Deontologism is an ethics of duty. While some great systems, especially the Stoic and the Kantian, put duty at the heart of morality, modern deontologism is a species of British intuitionism. Intuitionists are divided on two questions. Whereas G. E. Moore held that good is the fundamental concept of morality, that the right act is the one that will produce the most intrinsic good, the deontologists held that right or duty is the fundamental notion, that the rightness of an act depends on its nature, not on its consequences. The term deontologist (from δέον, it is necessary) originated with J. bentham, who claimed that duty is the prime ethical concept. The older deontologists held that man has an intuition of moral principles; present-day deontologists say that man intuits only the rightness of particular acts.
Basic Notions. According to Ross, the right act is the one that a man "ought" to choose. Right is what is fitting, wrong is what is inappropriate. While moral suitability may resemble utilitarian suitability for the production of good consequences, it is not identified with it, but it is akin to aesthetic rightness. Rightness may be analyzed to the extent of saying that it is suitability, but beyond that the concept cannot be analyzed. Again, the ground of right is those characteristics in an act that make it morally suitable. This is certainly not capacity to produce the greatest good. There is, moreover, no single principle underlying all moral rightness: morality is pluralistic.
There are prima facie duties and proper duties. The former are acts that at first sight tend to be morally obligatory. They result from a partial view of the situation, whereas one's proper duty is that which fits the entire situation. Proper duty is left to the immediate insight of the agent.
How does man know that any act is a duty? Prichard says that no one can prove by reasoning that any act is obligatory. To know that an act is obligatory (say, payment of a debt), all that one can do is to put himself in the situation in which he owes a debt; there, he immediately perceives the right thing to do. However, any ultimate basis of obligation is unknown, for "obligation," like "good," is unanalyzable. One can only say that certain actions are to be done or not to be done; their obligatory character is seen immediately. If, however, someone does not see a particular obligation, he cannot be proved to be wrong. For example, in the case of someone who gets the wrong answer to a simple arithmetic problem, all that can be done is to tell him to look again. Can anyone give reasons why he should be moral? The answer is no, and if ethics is looked upon as the attempt to answer this question, ethics is based upon a mistake.
Some deontologists hold that good is of secondary importance, that unless one acts from a sense of duty, one's act is immoral and that morality and virtue are absolutely distinct. They argue that to be virtuous an act must be done willingly and from a good motive, but motive is not always within a person's control.
All deontologists say that right is independent of good, that the assertion that an act is right or wrong is not the same as saying that it is good or bad. Just as the right road need not be a good road and a good road may be the wrong road, so an act good in itself may not be right and a bad act may not be wrong. Moreover, when one acts from a sense of duty, one has no purpose, for the moral act is done neither for the sake of itself nor for anything to be got out of the act; duty alone explains it.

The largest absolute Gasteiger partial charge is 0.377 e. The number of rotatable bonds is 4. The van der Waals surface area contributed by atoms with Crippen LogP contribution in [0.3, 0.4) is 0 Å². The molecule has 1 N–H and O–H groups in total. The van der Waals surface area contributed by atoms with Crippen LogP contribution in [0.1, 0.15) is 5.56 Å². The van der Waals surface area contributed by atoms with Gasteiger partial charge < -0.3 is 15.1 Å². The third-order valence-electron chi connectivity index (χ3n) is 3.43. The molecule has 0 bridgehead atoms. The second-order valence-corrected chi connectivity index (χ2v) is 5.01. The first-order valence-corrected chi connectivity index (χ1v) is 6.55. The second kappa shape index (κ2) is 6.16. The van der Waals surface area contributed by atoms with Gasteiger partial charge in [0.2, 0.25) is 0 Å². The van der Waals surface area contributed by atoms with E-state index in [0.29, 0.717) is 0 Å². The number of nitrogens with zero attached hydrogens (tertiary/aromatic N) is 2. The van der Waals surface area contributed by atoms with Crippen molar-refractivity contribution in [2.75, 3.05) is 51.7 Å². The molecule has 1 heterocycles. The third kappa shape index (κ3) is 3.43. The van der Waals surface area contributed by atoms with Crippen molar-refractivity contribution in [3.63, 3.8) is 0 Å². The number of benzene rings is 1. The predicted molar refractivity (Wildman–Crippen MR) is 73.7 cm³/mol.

Critique. The deontologist makes such statements about motive because if he should admit that the moral act proceeds from a motive, he would have to admit that right is based on good—a thesis he attempts to deny. Yet modern deontologism has something in common with scholastic ethics in the sense that its proper duties are common Christian principles. Moreover, it evokes sympathy for its effort to keep close to common sense; the adult, particularly, has easy insight into his duties in obvious cases, but all cases are not obvious, and some require very close reasoning. Nor is it true that one is unable to give reasons for being moral and doing one's duty; it is the task of the moralist to elucidate these reasons. Deontologism fails to make a good case for its claim that right is independent of good; if right were independent of good, man would sometimes be obliged to do evil. It is mistaken also about motive and its influence on the moral act. Again, while making much of right and duty, it fails to give an ultimate account of moral obligation; it confuses synderesis with intuition and does not completely explain the role of either in establishing norms of morality.
See Also: categorical imperative; stoicism; good; obligation, moral; ethics, history of.
Bibliography: w. d. ross, Foundations of Ethics (Oxford 1939); The Right and the Good (Oxford 1930). a. c. ewing, The Definition of Good (New York 1947); "A Suggested Non-Naturalistic Analysis of Good," Mind 48 (1939) 1–22. c. d. broad, Five Types of Ethical Theory (New York 1930). e. f. carritt, The Theory of Morals (London 1928). a. a. prichard, "Does Moral Philosophy Rest on a Mistake?" Mind 21 (1912) 21–37.
[t. j. higgins]
"Deontologism." New Catholic Encyclopedia. . Encyclopedia.com. (December 16, 2018). https://www.encyclopedia.com/religion/encyclopedias-almanacs-transcripts-and-maps/deontologism
"Deontologism." New Catholic Encyclopedia. . Retrieved December 16, 2018 from Encyclopedia.com: https://www.encyclopedia.com/religion/encyclopedias-almanacs-transcripts-and-maps/deontologism
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